Saint Petersburg: Russian maestro Valery Gergiev on Thursday will conduct his orchestra in the ancient theatre of Syria`s ravaged Palmyra, only weeks after it was recaptured from the Islamic State`s grip.
The concert will bring music to the ancient site that IS notoriously used to hold public executions after it overran Palmyra last year.
The Mariinsky orchestra will give the concert at 1400 GMT, the Mariinsky theatre in Saint Petersburg, where Gergiev is director, said in a statement.
The orchestra "will give a concert `Praying for Palmyra. Music brings ancient walls alive` on the site of the world-famous amphitheatre of Palmyra in Syria," it said.
Syrian troops backed by Russian air strikes and special forces on the ground recaptured UNESCO world heritage site Palmyra from Islamic State group fighters in late March, delivering a major propaganda coup for both Damascus and Moscow.
Russian army sappers said last month that they had demined the ancient site -- known as the "Pearl of the Desert" -- where jihadist fighters blew up ancient temples and looted relics.
Gergiev is one of the world`s best known conductors but has faced some criticism in the West for his strongly pro-Kremlin views, with his tours sometimes interrupted by protestors.
The concert in Palmyra will not be the first he has conducted in a place where the Russian military has carried out controversial operations.
In 2008 the Ossetian-native conducted a concert in Tskhinvali, the main city in separatist Georgian region of South Ossetia that was heavily damaged in the short Russian-Georgian war that year.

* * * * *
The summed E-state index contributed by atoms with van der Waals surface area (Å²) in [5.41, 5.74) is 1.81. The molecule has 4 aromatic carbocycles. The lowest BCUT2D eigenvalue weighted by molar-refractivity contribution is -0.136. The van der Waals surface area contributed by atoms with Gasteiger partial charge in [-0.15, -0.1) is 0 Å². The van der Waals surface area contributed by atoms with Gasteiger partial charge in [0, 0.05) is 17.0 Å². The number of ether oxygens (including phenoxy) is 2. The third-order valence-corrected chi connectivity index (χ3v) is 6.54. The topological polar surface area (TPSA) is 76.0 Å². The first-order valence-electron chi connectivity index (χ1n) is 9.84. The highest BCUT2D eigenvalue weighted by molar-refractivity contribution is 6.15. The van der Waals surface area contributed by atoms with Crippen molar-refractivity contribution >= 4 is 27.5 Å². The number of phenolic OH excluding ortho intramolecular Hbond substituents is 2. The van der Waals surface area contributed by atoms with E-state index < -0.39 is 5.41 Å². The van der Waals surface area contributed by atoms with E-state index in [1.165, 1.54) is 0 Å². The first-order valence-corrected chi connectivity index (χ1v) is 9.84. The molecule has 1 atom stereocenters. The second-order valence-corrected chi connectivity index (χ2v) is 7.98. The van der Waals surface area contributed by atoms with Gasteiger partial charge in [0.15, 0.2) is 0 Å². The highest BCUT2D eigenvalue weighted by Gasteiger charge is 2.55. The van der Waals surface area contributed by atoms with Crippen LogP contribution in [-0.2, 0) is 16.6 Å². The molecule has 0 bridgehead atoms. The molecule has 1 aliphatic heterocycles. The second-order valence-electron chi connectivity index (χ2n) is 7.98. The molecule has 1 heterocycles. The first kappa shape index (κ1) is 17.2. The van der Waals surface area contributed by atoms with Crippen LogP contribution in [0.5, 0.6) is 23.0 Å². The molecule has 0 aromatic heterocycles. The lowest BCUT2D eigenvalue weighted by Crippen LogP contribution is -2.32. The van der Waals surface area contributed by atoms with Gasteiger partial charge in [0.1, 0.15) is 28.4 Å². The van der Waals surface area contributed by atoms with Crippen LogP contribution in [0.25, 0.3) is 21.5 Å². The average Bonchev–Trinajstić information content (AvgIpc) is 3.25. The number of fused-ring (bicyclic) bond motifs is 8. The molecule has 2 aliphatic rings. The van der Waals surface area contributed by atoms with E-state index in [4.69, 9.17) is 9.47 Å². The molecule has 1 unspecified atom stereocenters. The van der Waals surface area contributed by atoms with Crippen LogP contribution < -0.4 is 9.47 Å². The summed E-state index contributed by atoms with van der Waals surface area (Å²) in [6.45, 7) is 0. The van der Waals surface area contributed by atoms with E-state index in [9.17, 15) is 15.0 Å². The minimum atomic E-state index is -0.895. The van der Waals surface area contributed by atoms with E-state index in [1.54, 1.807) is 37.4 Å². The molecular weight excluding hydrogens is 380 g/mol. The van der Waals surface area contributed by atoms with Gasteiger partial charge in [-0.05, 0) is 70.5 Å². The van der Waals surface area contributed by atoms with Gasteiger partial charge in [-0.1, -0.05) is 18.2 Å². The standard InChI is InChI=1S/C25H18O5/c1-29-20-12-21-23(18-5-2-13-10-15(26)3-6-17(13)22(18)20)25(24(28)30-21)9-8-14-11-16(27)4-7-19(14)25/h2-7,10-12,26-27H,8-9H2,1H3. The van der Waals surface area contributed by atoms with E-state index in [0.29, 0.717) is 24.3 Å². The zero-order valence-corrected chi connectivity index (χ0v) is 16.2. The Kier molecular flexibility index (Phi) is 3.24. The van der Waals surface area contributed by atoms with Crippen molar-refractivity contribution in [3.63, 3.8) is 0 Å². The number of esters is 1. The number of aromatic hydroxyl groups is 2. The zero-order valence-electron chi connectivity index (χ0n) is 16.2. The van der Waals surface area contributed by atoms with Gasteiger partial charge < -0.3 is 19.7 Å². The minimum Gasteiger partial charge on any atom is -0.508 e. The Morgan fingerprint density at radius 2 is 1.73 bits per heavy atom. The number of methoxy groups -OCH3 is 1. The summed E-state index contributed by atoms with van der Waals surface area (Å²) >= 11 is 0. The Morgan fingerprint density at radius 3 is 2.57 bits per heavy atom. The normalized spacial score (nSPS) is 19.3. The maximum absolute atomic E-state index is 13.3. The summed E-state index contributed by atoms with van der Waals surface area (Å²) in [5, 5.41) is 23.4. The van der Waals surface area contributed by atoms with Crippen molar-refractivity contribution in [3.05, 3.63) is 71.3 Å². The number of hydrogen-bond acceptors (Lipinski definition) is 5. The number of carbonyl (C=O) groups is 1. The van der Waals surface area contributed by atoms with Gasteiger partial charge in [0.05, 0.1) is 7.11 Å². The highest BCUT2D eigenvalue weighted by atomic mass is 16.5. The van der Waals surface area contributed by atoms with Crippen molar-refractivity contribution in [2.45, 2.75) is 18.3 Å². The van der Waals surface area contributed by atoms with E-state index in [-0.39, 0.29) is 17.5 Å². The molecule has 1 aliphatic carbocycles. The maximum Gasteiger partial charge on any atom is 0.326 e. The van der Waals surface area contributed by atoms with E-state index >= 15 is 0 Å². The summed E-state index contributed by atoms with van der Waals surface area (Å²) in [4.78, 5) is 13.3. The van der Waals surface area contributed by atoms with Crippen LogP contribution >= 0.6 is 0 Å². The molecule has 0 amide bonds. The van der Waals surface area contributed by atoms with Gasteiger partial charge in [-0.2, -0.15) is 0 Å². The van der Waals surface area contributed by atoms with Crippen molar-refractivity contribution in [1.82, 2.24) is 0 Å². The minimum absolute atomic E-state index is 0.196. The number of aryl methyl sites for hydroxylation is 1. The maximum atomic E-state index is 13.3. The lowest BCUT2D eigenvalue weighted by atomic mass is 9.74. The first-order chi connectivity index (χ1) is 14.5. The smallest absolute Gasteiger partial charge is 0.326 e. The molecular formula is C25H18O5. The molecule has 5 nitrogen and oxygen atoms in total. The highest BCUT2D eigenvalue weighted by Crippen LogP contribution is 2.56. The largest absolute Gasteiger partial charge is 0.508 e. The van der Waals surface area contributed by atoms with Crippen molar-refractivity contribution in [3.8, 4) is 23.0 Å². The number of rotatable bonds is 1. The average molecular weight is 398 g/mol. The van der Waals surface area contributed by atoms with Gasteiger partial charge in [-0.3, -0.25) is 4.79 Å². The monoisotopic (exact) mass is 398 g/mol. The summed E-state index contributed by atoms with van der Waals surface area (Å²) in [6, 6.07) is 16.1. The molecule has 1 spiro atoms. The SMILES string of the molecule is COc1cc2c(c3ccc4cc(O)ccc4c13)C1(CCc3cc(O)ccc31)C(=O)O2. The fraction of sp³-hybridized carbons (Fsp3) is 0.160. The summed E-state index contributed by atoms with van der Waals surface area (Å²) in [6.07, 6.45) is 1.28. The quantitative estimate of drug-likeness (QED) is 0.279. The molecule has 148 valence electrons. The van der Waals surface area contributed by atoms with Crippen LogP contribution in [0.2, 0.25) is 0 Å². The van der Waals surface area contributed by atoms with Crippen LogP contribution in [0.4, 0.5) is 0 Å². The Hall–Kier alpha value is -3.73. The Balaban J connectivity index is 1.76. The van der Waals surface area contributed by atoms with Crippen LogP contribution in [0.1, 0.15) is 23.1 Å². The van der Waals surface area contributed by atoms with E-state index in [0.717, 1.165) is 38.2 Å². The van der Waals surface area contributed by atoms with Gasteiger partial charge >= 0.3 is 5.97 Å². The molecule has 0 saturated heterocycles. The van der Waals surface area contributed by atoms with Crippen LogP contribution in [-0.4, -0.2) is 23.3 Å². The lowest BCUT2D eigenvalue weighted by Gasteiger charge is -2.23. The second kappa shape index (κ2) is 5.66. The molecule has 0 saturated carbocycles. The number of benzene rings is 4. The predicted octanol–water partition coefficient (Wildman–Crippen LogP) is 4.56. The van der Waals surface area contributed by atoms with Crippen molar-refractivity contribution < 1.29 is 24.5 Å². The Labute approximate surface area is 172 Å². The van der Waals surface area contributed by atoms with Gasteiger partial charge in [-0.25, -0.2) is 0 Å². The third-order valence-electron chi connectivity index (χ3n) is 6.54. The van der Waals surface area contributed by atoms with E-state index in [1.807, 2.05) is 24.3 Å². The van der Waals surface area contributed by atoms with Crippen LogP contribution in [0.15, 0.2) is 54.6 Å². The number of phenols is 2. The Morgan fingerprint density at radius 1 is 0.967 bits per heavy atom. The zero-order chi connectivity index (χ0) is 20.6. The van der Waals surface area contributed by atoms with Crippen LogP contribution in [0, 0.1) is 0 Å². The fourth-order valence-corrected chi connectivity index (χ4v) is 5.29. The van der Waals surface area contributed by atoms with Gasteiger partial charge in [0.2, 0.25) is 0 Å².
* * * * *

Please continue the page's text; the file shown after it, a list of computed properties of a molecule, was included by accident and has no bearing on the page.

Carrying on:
Gergiev also conducted a charity concert in Tokyo for victims of the Fukushima tragedy in 2012 and led a charity concert tour to raise funds for victims of Russia`s Beslan school massacre in 2004.
Gergiev is often seen as an instrument of soft power of the Kremlin. He endorsed President Vladimir Putin in his election to the third term in 2012.
More recently he appeared in a state TV programme praising cellist Sergei Roldugin, a friend of Putin who was named in the Panama Papers tax evasion scandal as owning a $2-billion (1.75-billion-euro) offshore empire.
Roldugin also works in the Mariinsky, but it is not clear whether he will be performing in Syria.
Kremlin spokesman Dmitry Peskov meanwhile told journalists that Gergiev`s Syria concert "deserves to be valued most highly" as a gesture of solidarity and "refusal to accept violence and terrorism."